Thirteen more people have been charged in relation to a $1.2 billion Ponzi scheme that was shut down last year, according to WealthManagement.com. Along with the five unregistered brokers charged in August, these new defendants are accused of selling unregistered securities worth $350 million in total, the publication writes.
The Fines and Deals of the Woodridge Defendants
In December 2017, the Securities and Exchange Commission froze the assets in Woodbridge Group of Companies’ unregistered funds and charged Robert Shapiro, the owner, with defrauding over 8,400 investors, the publication writes. Now, a further 13 people from 10 different companies have been charged with selling unregistered Woodbridge funds, according to WealthManagement.com.
One of the newly accused is Jordan Goodman, who allegedly promoted Woodbridge without declaring that he was paid to do so, according to the SEC, the publication writes. Goodman settled the charges for a $2.29 million fine, a $100,000 penalty, prejudgment interest of $315,850 and a ban from the industry or trading penny stocks, according to the publication. However, he neither admitted nor denied the charges, WealthManagement.com writes.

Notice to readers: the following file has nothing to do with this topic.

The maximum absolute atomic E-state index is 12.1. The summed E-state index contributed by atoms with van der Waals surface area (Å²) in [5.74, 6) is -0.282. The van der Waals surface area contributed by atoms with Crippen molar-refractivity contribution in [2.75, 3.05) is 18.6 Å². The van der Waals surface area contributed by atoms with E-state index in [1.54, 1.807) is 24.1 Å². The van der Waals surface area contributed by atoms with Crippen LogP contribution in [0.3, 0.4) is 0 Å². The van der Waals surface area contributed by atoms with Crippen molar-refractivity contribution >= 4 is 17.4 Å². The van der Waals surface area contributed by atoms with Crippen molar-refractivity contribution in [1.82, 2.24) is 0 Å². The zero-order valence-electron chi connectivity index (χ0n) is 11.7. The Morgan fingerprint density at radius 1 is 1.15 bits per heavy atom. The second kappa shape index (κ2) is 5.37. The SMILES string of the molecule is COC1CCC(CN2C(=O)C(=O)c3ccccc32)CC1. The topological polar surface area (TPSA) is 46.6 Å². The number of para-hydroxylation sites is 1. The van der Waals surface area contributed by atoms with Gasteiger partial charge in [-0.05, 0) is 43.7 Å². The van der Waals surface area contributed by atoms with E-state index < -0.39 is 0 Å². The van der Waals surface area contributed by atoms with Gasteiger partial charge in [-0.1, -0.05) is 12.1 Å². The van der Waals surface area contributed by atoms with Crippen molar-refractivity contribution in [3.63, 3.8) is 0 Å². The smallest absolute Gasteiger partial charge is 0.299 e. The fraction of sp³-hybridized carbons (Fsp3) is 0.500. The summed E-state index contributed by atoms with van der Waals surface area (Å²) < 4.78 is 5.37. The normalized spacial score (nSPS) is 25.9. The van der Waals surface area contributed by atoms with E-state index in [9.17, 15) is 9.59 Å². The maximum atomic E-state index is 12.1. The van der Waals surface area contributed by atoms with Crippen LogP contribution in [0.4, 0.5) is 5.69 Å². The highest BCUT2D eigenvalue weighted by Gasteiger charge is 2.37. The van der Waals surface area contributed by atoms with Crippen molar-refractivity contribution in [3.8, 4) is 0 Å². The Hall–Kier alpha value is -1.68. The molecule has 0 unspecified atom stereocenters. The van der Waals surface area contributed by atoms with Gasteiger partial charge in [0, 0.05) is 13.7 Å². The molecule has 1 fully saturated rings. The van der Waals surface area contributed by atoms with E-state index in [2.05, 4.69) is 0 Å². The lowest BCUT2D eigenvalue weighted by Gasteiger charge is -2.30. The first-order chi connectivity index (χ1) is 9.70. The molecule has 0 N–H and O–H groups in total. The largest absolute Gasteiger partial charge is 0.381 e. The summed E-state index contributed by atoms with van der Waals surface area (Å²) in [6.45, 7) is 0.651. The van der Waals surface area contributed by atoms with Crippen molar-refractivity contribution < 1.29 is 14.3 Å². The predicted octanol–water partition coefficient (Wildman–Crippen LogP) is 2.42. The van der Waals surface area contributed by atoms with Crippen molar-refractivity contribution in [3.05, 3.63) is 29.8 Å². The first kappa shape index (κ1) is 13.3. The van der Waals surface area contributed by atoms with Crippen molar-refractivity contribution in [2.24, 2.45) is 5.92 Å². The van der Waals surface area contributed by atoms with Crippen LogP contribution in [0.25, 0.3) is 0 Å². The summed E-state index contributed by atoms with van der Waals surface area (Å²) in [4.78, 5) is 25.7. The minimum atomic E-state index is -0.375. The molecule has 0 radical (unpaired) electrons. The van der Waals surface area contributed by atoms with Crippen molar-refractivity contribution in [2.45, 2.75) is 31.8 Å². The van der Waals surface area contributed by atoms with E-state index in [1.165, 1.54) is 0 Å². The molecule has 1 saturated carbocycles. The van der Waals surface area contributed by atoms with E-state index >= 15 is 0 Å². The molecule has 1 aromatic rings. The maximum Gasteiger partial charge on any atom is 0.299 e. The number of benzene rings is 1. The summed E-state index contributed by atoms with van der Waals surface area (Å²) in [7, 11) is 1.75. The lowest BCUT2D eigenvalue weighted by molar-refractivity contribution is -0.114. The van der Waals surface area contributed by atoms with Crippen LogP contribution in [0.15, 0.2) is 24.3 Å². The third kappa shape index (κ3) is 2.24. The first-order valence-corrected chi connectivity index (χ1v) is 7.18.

Three of the August defendants — Albert Klager, Barry Kornfeld and Ferne Kornfeld— are also banned from the industry and trading penny stocks after settling without admitting or denying the charges, according to the publication. Klager agreed to return $1.36 million and $278,908 in prejudgment interest and pay a $100,000 penalty, WealthManagement.com writes. The Kornfelds agreed to pay back $3.69 million, $690,497 in prejudgment interest and $650,000 in penalties, according to the publication.
The SEC continues investigating the Woodbridge scheme and aims to refund affected investors and hold those who aided the fraud accountable, according to Eric Bustillo, director of the SEC’s Miami Regional Office, WealthManagement.com writes.